4:15 PM: Opening and Introductions

4:30 – 5:15 PM: Discussion between speakers

5:15 – 5:40 PM: Q&A

5:40 PM: Closing Remarks

5:45 – 6:15 PM: Attendees tour the gardens

Exploring People-Plant Relationships in the Arts and Philosophy

Friday, November 5, 2021
Zoom Webinar | Register at tx.ag/PlantsRegistration
10:00am – 1:15pm Central Time

This webinar, hosted by the Glasscock Center for Humanities Research at Texas A&M University, features talks and discussion by artists and philosophers exploring people-plant relationships in gardens and the rural landscape.

10:00: Dr. Emily Brady (Texas A&M), Opening remarks

10:10-10:50: Dr. Isis Brook (Crossfields Institute) | “Engaging with the Plant Realm”

10:50-11:10: Q&A

11:10-11:20: Break

11:20-12:00: Dr. Reiko Goto and Dr. Tim Collins (Collins & Goto Studio) | “Ancient boglands and the Irish peat industry: Does Culture Mitigate Ecocide?”

12.00-12.20: Q&A

12:20-12:30: Break

12:30-12:50: Dr. Marcello Di Paola (University of Palermo), Respondent

12:50-1:15: Closing discussion

Coastal Communities and Justice

Coastal Communities and Justice

As part of the Glasscock Center’s Humanities: Land Sea Space initiative, this series of virtual events explores issues concerning environmental justice, energy, community, and forms of resilience in coastal areas in Texas and beyond. We are collaborating with the Hazard Reduction and Recovery Center to present this series.

 Seadrift (2019) film screening

Directed by Tim Tsai and winner of numerous awards, including the 2019 Texas Visionary Award and Best Documentary feature at the Indie and Foreign Film Festival 2019.

“In 1979, a Vietnamese refugee shoots and kills a white crab fisherman at the public town docks in Seadrift, TX. What began as a dispute over fishing territory erupts into violence and ignites a maelstrom of boat burnings, KKK intimidation, and other hostilities against Vietnamese refugees along the Gulf Coast. Set during the early days of Vietnamese arrival in the U.S. Seadrift is a feature documentary that examines the circumstances that led up to the shooting and its dramatic aftermath, and reveals the unexpected consequences that continue to reverberate today.”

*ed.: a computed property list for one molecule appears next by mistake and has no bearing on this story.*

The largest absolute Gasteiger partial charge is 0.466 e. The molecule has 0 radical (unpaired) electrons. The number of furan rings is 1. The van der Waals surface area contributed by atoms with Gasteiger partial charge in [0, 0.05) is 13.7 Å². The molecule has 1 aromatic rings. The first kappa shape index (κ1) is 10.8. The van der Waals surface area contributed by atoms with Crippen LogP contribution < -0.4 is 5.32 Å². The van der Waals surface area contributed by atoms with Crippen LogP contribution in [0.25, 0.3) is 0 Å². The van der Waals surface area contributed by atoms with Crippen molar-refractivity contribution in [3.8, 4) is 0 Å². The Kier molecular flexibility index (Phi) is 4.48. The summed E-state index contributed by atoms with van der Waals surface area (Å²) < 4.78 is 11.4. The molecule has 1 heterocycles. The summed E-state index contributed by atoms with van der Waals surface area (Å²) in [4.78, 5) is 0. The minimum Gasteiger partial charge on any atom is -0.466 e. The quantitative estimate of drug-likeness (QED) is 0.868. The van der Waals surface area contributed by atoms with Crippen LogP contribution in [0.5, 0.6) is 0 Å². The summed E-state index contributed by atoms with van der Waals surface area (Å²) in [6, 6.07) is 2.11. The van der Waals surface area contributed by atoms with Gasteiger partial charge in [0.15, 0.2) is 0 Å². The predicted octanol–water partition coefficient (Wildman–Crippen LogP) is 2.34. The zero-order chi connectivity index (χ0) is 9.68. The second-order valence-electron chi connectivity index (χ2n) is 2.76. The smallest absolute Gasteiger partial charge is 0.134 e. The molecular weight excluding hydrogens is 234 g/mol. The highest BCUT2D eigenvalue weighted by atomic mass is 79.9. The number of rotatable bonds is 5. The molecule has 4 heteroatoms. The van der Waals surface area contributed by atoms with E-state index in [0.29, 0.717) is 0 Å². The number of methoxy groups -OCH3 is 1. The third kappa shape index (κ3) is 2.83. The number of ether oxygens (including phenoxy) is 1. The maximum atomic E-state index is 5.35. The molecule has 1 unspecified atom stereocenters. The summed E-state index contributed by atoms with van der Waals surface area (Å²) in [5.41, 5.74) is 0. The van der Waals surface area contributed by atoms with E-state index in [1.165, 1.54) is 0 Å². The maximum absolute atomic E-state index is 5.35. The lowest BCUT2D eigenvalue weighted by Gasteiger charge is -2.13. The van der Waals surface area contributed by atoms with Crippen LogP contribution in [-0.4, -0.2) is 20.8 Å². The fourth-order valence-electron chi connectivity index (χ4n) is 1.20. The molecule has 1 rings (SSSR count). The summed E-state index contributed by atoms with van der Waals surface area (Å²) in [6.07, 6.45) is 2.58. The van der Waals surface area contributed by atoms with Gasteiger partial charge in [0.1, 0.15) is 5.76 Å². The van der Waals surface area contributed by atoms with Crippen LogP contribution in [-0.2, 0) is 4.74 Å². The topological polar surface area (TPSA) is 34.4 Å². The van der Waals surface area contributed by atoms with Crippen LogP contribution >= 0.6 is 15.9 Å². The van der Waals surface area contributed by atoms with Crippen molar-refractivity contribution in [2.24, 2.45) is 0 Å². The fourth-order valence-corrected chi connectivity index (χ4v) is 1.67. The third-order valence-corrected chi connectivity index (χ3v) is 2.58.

Please RSVP for a free link to view the film, which will be available one week before the Q&A event on October 22. Additional viewing options herehttps://www.seadriftfilm.com/watch

Thursday, October 22, 5:00-6.30pm  Seadrift Q&A and Discussion

Chair: Emily Brady (Glasscock Center/Philosophy, Texas A&M

Tim Tsai, Seadrift Director

Thao Ha, Seadrift Associate Director and Professor of Sociology, MiraCosta College

Webinar. Please RSVP for link.

Friday, October 30, 12:00-1:30pm  Coastal Communities and Justice Roundtable

Chair: Michelle Meyer (Director, Hazard and Reduction Recovery Center, Texas A&M)

Deidra D. Davis (Landscape and Urban Planning, Texas A&M)

Clare Palmer (Philosophy, Texas A&M)

Carlee Purdum (Hazard Reduction and Recovery Center, Texas A&M)

Joy Semien (Urban and Regional Science/HRRC, Texas A&M)

Webinar. Please RSVP for link.

Friday, November 6, 1:00-2:30pm

“Coastal communities, major environmental change, and inherent resilience: insights from the Fukushima coast”

Leslie Mabon (Marine Social Science, Scottish Association for Marine Science-University of the Highlands and Islands)

Chair: Emily Brady

Zoom link: https://tamu.zoom.us/j/96950354619